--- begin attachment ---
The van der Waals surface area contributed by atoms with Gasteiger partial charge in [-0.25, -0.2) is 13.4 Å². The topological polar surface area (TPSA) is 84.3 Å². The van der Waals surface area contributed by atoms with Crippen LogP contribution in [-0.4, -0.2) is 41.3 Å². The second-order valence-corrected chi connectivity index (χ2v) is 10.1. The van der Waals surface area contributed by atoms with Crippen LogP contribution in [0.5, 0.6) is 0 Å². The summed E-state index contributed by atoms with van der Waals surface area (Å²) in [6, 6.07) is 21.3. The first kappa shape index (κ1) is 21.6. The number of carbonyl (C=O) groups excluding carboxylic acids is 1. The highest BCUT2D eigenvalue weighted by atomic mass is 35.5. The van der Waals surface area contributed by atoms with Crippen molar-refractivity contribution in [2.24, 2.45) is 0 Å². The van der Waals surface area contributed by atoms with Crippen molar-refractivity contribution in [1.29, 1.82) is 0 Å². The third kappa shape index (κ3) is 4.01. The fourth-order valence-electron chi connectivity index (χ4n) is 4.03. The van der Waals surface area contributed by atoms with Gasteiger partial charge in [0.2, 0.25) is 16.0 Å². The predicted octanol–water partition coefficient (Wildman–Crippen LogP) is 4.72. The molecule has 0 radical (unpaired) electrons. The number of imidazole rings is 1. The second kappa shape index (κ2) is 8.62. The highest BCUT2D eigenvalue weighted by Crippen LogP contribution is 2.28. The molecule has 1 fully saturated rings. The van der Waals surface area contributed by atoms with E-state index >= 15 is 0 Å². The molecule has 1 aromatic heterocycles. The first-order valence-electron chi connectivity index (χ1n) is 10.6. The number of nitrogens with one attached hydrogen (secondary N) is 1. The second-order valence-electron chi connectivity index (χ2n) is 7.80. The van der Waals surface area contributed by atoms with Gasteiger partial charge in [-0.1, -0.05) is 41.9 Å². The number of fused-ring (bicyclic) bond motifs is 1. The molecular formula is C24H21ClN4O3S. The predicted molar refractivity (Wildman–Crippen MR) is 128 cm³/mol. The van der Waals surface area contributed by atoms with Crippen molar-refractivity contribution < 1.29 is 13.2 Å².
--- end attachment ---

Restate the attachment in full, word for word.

The van der Waals surface area contributed by atoms with Gasteiger partial charge in [-0.25, -0.2) is 13.4 Å². The topological polar surface area (TPSA) is 84.3 Å². The van der Waals surface area contributed by atoms with Crippen LogP contribution in [-0.4, -0.2) is 41.3 Å². The second-order valence-corrected chi connectivity index (χ2v) is 10.1. The van der Waals surface area contributed by atoms with Crippen LogP contribution in [0.5, 0.6) is 0 Å². The summed E-state index contributed by atoms with van der Waals surface area (Å²) in [6, 6.07) is 21.3. The first kappa shape index (κ1) is 21.6. The number of carbonyl (C=O) groups excluding carboxylic acids is 1. The highest BCUT2D eigenvalue weighted by atomic mass is 35.5. The van der Waals surface area contributed by atoms with Crippen molar-refractivity contribution in [2.24, 2.45) is 0 Å². The van der Waals surface area contributed by atoms with Crippen molar-refractivity contribution in [1.29, 1.82) is 0 Å². The third kappa shape index (κ3) is 4.01. The fourth-order valence-electron chi connectivity index (χ4n) is 4.03. The van der Waals surface area contributed by atoms with Gasteiger partial charge in [0.2, 0.25) is 16.0 Å². The predicted octanol–water partition coefficient (Wildman–Crippen LogP) is 4.72. The molecule has 0 radical (unpaired) electrons. The number of imidazole rings is 1. The second kappa shape index (κ2) is 8.62. The highest BCUT2D eigenvalue weighted by Crippen LogP contribution is 2.28. The molecule has 1 fully saturated rings. The van der Waals surface area contributed by atoms with E-state index >= 15 is 0 Å². The molecule has 1 aromatic heterocycles. The first-order valence-electron chi connectivity index (χ1n) is 10.6. The number of nitrogens with one attached hydrogen (secondary N) is 1. The second-order valence-electron chi connectivity index (χ2n) is 7.80. The van der Waals surface area contributed by atoms with Gasteiger partial charge in [-0.1, -0.05) is 41.9 Å². The number of fused-ring (bicyclic) bond motifs is 1. The molecular formula is C24H21ClN4O3S. The predicted molar refractivity (Wildman–Crippen MR) is 128 cm³/mol. The van der Waals surface area contributed by atoms with Crippen molar-refractivity contribution < 1.29 is 13.2 Å².